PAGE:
In high-capacity power supplies, larger FETs (the switching elements) are used to prevent voltage drops and heat generation, which in turn requires lower resistance when on. But with larger FETs, because they have higher than normal output capacitance, the current loss at the moment when the FET is switched on (switching loss) is greater (Figure 1, right).

Fujitsu has developed digital control technology that reduces dead-time loss, and a new circuit technology that reduces switching loss. Features of these technologies are as follows.

1. Digital control technology to reduce dead-time loss

Fujitsu Laboratories developed digital control technology that adjusts the on and off intervals for two FETs. As the FET's cycle speed increases with larger currents, the periods when both FETs are off tend to be longer, increasing the dead-time loss. To prevent this from happening, the time when the second FET switches off is delayed, while the first FET is turned on more quickly. This makes it possible to minimize the interval that both are off, as when there is a small current, which reduces dead-time loss (Figure 2, left).

2. New circuitry to reduce switching loss

The company developed a new type of circuit that reuses energy stored in a FET's internal output capacitance. By extracting the energy collected in the output capacity before the FET switches on, this new circuit can reduce switching loss (Figure 2, right). Details of this technology were presented at the Power, Electronics, Machines, and Drives Conference (PEDM) 2012.

Using these technologies, Fujitsu built a prototype 12V, 2.3 kW maximum output high-capacity power supply for servers that achieved a world's-best rate of 94.8% (figure 3). Not only does this technology directly reduce loss, but by suppressing the production of waste heat, it reduces energy needed for fans to cool the power supply unit, and allows the power supply unit to be more compact. By reducing a server's energy demands, this can contribute to greater overall savings for datacenters.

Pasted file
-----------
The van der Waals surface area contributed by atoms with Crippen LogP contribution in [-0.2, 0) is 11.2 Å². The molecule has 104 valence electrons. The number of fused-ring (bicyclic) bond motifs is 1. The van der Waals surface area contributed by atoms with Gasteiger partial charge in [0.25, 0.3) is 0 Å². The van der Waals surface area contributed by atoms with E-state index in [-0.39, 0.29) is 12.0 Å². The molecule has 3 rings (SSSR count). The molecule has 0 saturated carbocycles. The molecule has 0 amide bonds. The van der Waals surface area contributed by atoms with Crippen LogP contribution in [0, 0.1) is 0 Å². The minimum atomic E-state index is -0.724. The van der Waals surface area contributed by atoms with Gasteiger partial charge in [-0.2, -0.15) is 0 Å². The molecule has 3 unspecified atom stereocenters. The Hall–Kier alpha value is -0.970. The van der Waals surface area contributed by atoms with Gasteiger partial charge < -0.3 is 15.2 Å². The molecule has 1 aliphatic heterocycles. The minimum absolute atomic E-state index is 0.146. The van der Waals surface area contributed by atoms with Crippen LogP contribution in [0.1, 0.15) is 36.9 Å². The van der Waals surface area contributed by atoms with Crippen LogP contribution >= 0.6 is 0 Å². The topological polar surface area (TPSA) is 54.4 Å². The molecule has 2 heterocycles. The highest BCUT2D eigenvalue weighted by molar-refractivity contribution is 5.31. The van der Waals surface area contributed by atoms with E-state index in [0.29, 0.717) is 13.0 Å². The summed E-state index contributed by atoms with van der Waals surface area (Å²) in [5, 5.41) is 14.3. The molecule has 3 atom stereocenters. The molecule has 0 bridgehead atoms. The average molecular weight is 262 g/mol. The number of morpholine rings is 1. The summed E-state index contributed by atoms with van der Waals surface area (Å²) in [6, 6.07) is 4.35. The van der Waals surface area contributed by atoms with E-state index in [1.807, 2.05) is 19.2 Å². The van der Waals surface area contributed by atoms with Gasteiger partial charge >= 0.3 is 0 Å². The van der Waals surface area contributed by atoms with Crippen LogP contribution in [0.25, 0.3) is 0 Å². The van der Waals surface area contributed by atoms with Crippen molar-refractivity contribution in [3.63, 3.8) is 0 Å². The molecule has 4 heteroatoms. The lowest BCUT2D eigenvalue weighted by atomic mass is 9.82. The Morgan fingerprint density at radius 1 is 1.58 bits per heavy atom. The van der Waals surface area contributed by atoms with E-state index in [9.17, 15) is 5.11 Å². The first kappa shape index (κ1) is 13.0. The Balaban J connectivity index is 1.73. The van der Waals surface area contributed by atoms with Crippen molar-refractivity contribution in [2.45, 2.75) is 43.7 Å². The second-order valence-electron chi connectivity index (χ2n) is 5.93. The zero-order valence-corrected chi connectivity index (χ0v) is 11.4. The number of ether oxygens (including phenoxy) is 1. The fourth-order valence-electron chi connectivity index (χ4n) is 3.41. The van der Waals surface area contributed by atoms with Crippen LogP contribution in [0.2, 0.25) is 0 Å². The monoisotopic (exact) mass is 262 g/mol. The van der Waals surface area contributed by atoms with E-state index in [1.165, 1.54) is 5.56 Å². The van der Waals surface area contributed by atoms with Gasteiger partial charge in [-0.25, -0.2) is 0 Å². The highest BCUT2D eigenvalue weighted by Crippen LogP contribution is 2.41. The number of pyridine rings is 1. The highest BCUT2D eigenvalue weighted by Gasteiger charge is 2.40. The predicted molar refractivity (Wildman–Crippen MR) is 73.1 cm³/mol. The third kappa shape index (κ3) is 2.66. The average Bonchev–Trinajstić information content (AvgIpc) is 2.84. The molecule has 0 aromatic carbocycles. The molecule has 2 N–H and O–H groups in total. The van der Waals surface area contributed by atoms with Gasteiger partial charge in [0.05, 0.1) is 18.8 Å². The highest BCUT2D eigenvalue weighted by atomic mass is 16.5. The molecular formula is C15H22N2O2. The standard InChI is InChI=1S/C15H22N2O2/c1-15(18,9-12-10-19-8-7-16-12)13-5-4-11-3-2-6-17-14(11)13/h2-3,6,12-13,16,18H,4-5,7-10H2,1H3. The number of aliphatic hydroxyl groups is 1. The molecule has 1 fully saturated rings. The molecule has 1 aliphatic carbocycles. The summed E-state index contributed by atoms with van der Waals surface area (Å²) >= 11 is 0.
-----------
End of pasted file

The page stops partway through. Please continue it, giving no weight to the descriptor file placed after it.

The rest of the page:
Work is proceeding on further improving the efficiency, reliability, and consistency of these technologies with an eye toward debuting servers equipped with units using these technologies in 2014.

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Star_Gazer
5 / 5 (3) Apr 05, 2012
94.8 or 98.4?
Eikka
5 / 5 (1) Apr 05, 2012
It's not very clear why the dead time would cause a loss, because no current is flowing when neither FET is conducting.

Certainly, making the on/off transition sharper will save energy at high loads because any time the switch is partially open, it has a significant forward resistance.

So, is the invention supposed to be about reducing the dead time between switching, or is it about increasing the FET drive strenght to make it transition quicker at high loads?
EWH
not rated yet Apr 22, 2012
It's 94.8% efficient, per the graph. at 50% output.
Could this be turned around for an inverter? Power conversion is now the major cost in solar energy.